Categories: internet Tags: , , ,

What does the future hold for the company whose visionary plans include implanting a chip in our brains?

August 6, 2013 Comments off

independent.co.uk

The power of computing, and the thrill of its apparently infinite possibilities, has also long been a source of fear.

Going into a San Francisco second-hand book shop, shortly before a visit to Google’s headquarters in California, I happened upon a copy of Dick Tracy, an old novel based on Chester Gould’s cartoon strip starring America’s favourite detective.

For a 1970 publication, the plot seemed remarkably topical. Dick, and his sidekick Sam Catchem, find themselves battling a sinister character known as “Mr Computer” who wants to control the world. His strange powers enable him to remember everything he hears or sees and recall it instantly. This is a bad guy who can store data, analyse voice patterns and read private thoughts.

My visit to the legendary “Googleplex” at Mountain View comes at an awkward time for the company. Edward Snowden’s revelations about the snooping of the Read more…

FBI can remotely activate microphones in Android smartphones, source says

August 3, 2013 Comments off

foxnews.com

The Wall Street Journal

FBI headquarters in Washington, D.C.

J. Edgar Hoover Building.jpgLaw-enforcement officials in the U.S. are expanding the use of tools routinely used by computer hackers to gather information on suspects, bringing the criminal wiretap into the cyber age.

Federal agencies have largely kept quiet about these capabilities, but court documents and interviews with people involved in the programs provide new details about the hacking tools, including spyware delivered to computers and phones through email or Web links—techniques more commonly associated with attacks by criminals.

‘[The FBI] hires people who have hacking skill, and they purchase tools that are capable of doing these things.’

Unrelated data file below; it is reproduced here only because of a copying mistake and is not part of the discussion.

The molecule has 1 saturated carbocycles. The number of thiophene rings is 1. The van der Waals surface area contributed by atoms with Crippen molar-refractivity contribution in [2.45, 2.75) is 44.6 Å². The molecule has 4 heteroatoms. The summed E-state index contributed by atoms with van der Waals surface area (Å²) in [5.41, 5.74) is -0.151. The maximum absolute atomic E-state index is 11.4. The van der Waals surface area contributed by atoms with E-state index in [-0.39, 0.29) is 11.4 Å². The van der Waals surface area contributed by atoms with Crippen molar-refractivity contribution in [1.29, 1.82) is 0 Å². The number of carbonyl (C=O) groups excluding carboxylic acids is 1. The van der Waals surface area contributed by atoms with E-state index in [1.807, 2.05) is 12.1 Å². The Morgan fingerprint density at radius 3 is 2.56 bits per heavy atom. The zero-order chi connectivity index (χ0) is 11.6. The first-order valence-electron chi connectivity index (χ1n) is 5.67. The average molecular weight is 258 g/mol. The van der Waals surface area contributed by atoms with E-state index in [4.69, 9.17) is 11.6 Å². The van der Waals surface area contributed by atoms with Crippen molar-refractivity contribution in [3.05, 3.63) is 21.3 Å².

– a former official in the agency’s cyber division

People familiar with the Federal Bureau of Investigation’s programs say that the use of hacking tools under court orders has grown as agents seek to keep up with Read more…

Categories: Big Brother Tags: , , , ,

Google: FBI watching you on internet

March 8, 2013 Comments off

indiatimes.com

(Google says the FBI is monitoring…)

WASHINGTON: Google says the FBI is monitoring the Web for potential terrorist activity. But it can’t say how extensive the surveillance is.

As part of the Google Transparency Report, the Internet giant this week released data on so-called National Security Letters — official requests for data under the Patriot Act passed after the September 11, 2001 attacks.

But Google said it was only allowed to provide broad ranges of numbers: in the years from 2009 to 2012, for example, it received between zero and 999 requests. The requests affected between 1,000 and 1,999 accounts, except in 2010 when the range was 2,000 to 2,999 accounts, Google said.

“You’ll notice that we’re reporting numerical ranges rather than exact numbers. This is to address concerns raised Read more…

Big Google is watching you

January 16, 2013 Comments off

businessspectator.com

While travelling overseas at Christmas we naturally turned off mobile data on our phones to avoid being ripped off by the phone companies’ rapacious data roaming charges.

Instead, everywhere I went I asked for the Wi-Fi password and sometimes didn’t even need one. No problem, although using Google maps to get around in the street was impossible.

 

In fact with all three phone networks in Australia whacking up their data prices, I’m thinking of turning off mobile data at home as well. There’s more and more public Wi-Fi around and although the domestic Read more…